A Soul-less Ornish mercenary towered gloomily in a dim corner, his tattoos charting his downfall. He appeared to be looking for someone, his tragic violet eyes briefly settling upon Hergal before restlessly flitting on.
Hergal settled himself in a hermit-stall opposite the crackling central fire, and ordered a long ale and a Merchant’s Platter. As Brec, beer - not wine - had been his drink of choice, and that part of him still fought for dominance. He was finding it hard to come to terms with the plain reality of the situation: He did not, as Brec, truly exist anymore. For thirty-nine years he had been that other man: The powerful mercenary in the bearskin, famed across three continents! Hergal looked at his manicured fingers with distaste. They were the hands of a poet, not the hard-come-by hands of a warrior. He was a highly accomplished swordsman, he recalled, but he had grown accustomed to Brec’s thuggish barbarism. He mourned the loss of a life more simple.
The platter and the flames warmed him. He rediscovered the carved soapstone pipe, it’s ornate mahogany stem inlaid with a silver thread, the pouch of aromatic Tobbach. He began to relax.
“No. It’s never easy.” He said to himself, like a mantra. “Try and remember that the next time.”
It took monumental self-discipline for Hergal to regard the larger sweep of recent events with a dispassionate eye. What had been going on in Aetuland since he had been away? He was back again, but what - if anything - had been learnt in this protracted foray? What had he achieved in undertaking it?
He waved over to the barmaid, who’s name, he had discovered, was Mola. It was early, and his taste for expensive butterwine was returning.
Tunny Mal-Tuboly swung his booted feet up onto a stool, belched, and closed his eyes, luxuriating in the warm afterglow of a faux-traditional “Hero’s Portion” and three so-called “Rafasi-bladders” of Nettle ‘n Grudd wine.
“Not bad.” He muttered contentedly. “Not bloody bad at all.”
“Mal-Tuboly? May we speak?”
Tunny stumbled, cursing, half to his feet, hand fumbling at an empty scabbard – there being no weapons permitted in “the Sayer’s Alms”.
The Ornish Soul-less pulled back the stool, which had, moments earlier, supported Tunny’s feet, and carefully sat down, so that he met the now standing man eye to eye. Tunny was a stocky ball of improbable muscle beneath a sloven's fat. Black coils spilled around his shoulders and were, along with two dark, sparkling eyes rimmed with curling black lashes, his only claim to beauty. A vast beard hid the remainder of his podgy face.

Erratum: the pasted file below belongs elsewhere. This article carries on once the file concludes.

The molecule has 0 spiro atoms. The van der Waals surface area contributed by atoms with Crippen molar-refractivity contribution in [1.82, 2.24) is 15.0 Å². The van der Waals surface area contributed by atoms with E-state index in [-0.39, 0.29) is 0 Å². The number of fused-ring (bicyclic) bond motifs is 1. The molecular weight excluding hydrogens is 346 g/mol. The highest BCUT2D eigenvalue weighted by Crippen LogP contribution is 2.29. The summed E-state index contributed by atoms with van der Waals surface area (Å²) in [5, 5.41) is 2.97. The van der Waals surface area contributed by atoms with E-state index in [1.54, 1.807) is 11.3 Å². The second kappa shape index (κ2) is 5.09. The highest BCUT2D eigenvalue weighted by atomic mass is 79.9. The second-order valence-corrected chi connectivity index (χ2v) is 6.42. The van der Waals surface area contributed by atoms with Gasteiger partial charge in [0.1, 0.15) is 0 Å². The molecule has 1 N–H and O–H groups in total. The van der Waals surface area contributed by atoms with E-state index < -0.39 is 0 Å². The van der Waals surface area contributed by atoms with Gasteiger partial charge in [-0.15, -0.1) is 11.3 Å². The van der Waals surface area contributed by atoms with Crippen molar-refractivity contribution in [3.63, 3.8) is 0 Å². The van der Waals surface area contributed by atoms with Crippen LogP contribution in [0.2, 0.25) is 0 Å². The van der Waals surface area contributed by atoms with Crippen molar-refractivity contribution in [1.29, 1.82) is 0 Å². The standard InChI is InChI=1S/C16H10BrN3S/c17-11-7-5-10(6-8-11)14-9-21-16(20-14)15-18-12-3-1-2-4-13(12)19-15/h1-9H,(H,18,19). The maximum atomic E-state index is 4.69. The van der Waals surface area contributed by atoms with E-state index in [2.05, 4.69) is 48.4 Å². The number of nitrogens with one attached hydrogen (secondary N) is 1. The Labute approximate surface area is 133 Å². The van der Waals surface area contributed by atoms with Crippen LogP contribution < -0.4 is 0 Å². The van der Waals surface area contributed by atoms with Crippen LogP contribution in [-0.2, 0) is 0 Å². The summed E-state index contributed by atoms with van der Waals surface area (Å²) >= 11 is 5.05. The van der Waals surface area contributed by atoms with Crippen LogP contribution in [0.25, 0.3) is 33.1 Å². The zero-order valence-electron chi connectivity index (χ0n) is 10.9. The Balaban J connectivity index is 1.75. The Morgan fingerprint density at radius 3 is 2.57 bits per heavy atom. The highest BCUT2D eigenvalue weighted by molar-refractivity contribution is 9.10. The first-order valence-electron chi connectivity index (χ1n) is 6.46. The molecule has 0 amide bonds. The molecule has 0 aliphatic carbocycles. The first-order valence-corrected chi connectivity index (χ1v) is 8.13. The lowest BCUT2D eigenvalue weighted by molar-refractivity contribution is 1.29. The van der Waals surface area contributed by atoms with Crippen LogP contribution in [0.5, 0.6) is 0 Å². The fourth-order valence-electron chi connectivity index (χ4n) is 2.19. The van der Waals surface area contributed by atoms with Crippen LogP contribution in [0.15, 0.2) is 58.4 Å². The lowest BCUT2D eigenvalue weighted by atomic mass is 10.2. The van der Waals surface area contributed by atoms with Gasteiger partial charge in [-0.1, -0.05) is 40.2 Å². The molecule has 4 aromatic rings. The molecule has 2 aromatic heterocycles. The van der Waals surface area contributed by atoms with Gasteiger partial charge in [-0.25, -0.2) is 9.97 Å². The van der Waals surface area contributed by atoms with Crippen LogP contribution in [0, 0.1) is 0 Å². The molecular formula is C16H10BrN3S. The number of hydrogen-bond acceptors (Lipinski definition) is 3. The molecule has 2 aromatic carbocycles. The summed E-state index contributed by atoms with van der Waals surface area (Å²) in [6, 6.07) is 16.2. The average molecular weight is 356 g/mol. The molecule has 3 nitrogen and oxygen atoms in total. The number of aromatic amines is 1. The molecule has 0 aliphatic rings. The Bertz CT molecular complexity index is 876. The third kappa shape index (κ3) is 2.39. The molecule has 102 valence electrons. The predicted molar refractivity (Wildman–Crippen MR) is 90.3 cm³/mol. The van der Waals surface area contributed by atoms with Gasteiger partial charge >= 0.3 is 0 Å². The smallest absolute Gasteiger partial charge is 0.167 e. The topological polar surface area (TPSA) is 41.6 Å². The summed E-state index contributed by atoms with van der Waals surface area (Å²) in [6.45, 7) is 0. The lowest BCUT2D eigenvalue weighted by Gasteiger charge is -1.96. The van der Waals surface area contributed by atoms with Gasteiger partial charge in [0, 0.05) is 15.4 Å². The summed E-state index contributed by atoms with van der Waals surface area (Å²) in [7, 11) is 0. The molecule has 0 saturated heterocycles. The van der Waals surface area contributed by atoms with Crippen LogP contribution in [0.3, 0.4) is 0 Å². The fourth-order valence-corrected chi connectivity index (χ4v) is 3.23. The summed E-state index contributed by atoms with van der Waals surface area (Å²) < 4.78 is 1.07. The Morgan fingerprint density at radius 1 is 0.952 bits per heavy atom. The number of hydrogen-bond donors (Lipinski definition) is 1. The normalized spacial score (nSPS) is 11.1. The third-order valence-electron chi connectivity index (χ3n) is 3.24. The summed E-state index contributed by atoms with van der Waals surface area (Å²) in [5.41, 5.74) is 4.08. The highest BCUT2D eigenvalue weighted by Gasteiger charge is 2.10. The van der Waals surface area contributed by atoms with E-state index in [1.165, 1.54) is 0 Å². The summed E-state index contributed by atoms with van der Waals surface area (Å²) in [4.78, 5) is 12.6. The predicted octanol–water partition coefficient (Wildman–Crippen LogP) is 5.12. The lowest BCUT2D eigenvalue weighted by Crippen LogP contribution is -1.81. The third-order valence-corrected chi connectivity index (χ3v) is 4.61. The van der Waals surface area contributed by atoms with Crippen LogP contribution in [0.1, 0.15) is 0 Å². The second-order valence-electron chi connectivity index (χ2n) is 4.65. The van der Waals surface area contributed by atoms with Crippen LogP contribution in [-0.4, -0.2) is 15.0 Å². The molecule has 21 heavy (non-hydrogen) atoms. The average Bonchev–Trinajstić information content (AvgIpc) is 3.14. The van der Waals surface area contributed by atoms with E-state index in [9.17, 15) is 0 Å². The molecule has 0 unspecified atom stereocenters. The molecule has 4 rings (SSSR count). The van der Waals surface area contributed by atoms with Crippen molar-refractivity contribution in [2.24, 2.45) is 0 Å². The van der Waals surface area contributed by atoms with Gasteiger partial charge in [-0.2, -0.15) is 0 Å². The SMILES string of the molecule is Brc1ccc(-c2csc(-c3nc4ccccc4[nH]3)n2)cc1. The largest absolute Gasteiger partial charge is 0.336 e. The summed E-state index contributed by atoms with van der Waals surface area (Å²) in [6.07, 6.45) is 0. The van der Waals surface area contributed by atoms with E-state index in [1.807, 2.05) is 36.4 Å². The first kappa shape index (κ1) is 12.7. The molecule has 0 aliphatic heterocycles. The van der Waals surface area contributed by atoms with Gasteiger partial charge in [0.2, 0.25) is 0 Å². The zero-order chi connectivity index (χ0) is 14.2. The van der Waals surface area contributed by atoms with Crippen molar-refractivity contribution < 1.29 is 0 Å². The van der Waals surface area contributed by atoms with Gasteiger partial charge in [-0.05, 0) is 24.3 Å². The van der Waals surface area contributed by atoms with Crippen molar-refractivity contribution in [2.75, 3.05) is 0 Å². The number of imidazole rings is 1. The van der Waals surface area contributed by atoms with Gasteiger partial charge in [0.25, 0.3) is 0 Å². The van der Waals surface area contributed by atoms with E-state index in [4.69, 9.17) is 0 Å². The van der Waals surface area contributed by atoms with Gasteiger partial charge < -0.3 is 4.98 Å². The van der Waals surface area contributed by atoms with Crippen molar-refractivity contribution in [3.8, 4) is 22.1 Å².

“Great Orn, man! Can’t a fellow drink in peace?” He spluttered, red faced.
“I did not wish to startle you, Mal-Tuboly. May we speak?” The voice, as with all the giant Ornish, had the quality of sounding like many in unison. At little more than a whisper it commanded regard. Tunny scrutinized the enormous tattooed figure, perched precariously on the seemingly diminutive stool, with wary eyes.
“You’re not from Thurford are you?” He paused. “You know, what happened in “The Fine Prospect” last night, well, it wasn’t really my fault old chap…”
The mercenary looked confused.
“No? Well, then. Good. Good. A sticky matter, best forgotten. No harm done.”
The Soul-less giant gathered his brow, looking troubled. He stared down at his own huge hands, spreading them palms up as if he were looking for answers there, then abruptly balled them into two minutely shuddering clubbed fists. He raised his magnificent, shaven head; met Tunny’s eyes again - who calmed, suddenly filled with compassion. He was, if nothing else, a man of empathy. It was, in part, what made him so endearing. Here sat an Ornish Soul-less - a son of that rare, ancient and most sacred race. The legendary offspring of Orn, the god who gave his name to the island within which Aetuland and Sutzeria nestled restlessly: Tunny also perceived a profound sorrow in the giant, and that reached out to him, instantly snuffing any misgivings.